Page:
new job, Five Do’s & Don’ts When Starting a New Job at Any Level

Five Do’s & Don’ts When Starting a New Job at Any Level

*Insert stat about the number of layoffs over the last 2, 3, 4 months* How about we skip past the specifics, because who really wants to see more negative things? However, this means that many people will be starting new jobs because (1) people need to work and (2) companies need people to produce and support the products and services they supply to customers.

For many people it may have been years, even decades, since they’ve been the “new employee”. Let’s admit it, it can be intimidating, scary, deflating, foreign, difficult, embarrassing, and stressful to be the newbie.

Here are five simple do’s and don’ts when starting a new job at any level:

Do: Carry a notebook and pen everywhere!

Yes, those old fashioned things people doodle with in meetings. No, you shouldn’t use your phone. No, you probably will not simply remember it for later.


Because your brain might explode from all of the new processes, procedures, names, industry knowledge, and technologies that you are required to learn at your new work place. You won’t remember everything. Carry a notebook and pen with you at all times, because you never know when you’ll catch part of a random conversation from a coworker in the hallway, and it is the precise nugget of information you needed to know three hours ago when you couldn’t figure out why the square peg wouldn’t go through the round hole.

Don’t: Say “I know that.”

Do I mean literally? No. But if you do say those words, it better raise a red flag in your brain. Take a hard, introspective look at yourself. Do you really “know that”? Or do you think you do because that’s how you did it at your last job? At your job, the acronym ‘nvm’ might not mean ‘never mind,’ it might mean ‘no voicemail’. Extra clarity never hurts! Plus, if you say or think “I know that”, I can almost guarantee you will quit listening to what comes next and disregard what came prior.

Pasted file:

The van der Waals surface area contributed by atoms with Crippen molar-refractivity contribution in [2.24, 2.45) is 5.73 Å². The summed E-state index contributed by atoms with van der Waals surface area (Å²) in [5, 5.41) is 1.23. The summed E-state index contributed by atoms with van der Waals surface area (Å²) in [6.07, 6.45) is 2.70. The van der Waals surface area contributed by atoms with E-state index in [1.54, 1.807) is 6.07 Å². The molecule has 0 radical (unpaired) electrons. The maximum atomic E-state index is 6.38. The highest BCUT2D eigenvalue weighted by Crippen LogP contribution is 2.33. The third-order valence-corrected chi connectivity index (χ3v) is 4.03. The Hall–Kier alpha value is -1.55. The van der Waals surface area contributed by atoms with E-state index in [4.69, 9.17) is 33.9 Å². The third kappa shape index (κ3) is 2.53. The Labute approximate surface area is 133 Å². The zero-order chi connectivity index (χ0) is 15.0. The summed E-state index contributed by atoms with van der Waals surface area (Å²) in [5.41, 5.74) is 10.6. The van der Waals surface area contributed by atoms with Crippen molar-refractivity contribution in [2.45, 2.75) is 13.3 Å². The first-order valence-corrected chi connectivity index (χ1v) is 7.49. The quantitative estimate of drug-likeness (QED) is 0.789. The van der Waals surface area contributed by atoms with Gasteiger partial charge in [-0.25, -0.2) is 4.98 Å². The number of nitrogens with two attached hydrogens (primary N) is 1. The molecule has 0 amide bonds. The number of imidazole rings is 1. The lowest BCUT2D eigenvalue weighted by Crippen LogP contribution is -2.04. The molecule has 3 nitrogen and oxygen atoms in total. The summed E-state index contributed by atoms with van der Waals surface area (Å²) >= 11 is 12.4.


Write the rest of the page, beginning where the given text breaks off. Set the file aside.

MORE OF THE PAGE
Do: Raise your hand.

There is a reason when someone is trying to become proficient in a foreign language, the best thing they can do is go live in the country where it is the native language. Total immersion is one of the quickest and most effective ways to learn. That’s exactly what you’re doing when you’re a new employee. Raise your hand to help out a co-worker, assist in a project with a different department, run an errand with the delivery guy, or join an employee group or committee. Plunge head-first into any scenario where you can learn all facets of your new company.

Don’t: Decide after a few months that it’s not for you and quit.

Are there circumstances where you should jump ship because of egregious actions? Sure, but it’s an outlier. My point is the people who interviewed you have been in the organization for a lot longer than you. Throughout the interview process, they identified skills and abilities in you that they believe indicate you will succeed within the company and in your role. There will be a “honeymoon” period where things are new and exciting, a period where you realize you have a lot to learn about the X’s and O’s, and a period where you’re just not very good at your job yet. It can be disheartening and that’s OKAY! Just don’t make up your mind that it’s not for you at that point. They believed in you, and now you need to believe in yourself.

Do: Strive for progress, not perfection. And track it.

Many companies have key performance indicators, success metrics, learning programs, onboarding meetings, progress reports, and all sorts of systematic ways to track progress for all their employees (if they don’t, find a method to track it yourself). I challenge you not to view this negatively or as a form of micromanagement, but use it to your advantage. It is a great way to boost your own self-confidence. Weekly, monthly, and quarterly review your numbers/metrics/reports and see how far you’ve come since the beginning. This is the time when exponential growth happens, and it’ll help combat those days when you feel inadequate and unable to do your job well. Also, this is really what your superiors want to see – progress. Are you learning, are you implementing, are you on the way to being a fully functioning member of the team?

Nate Giffin

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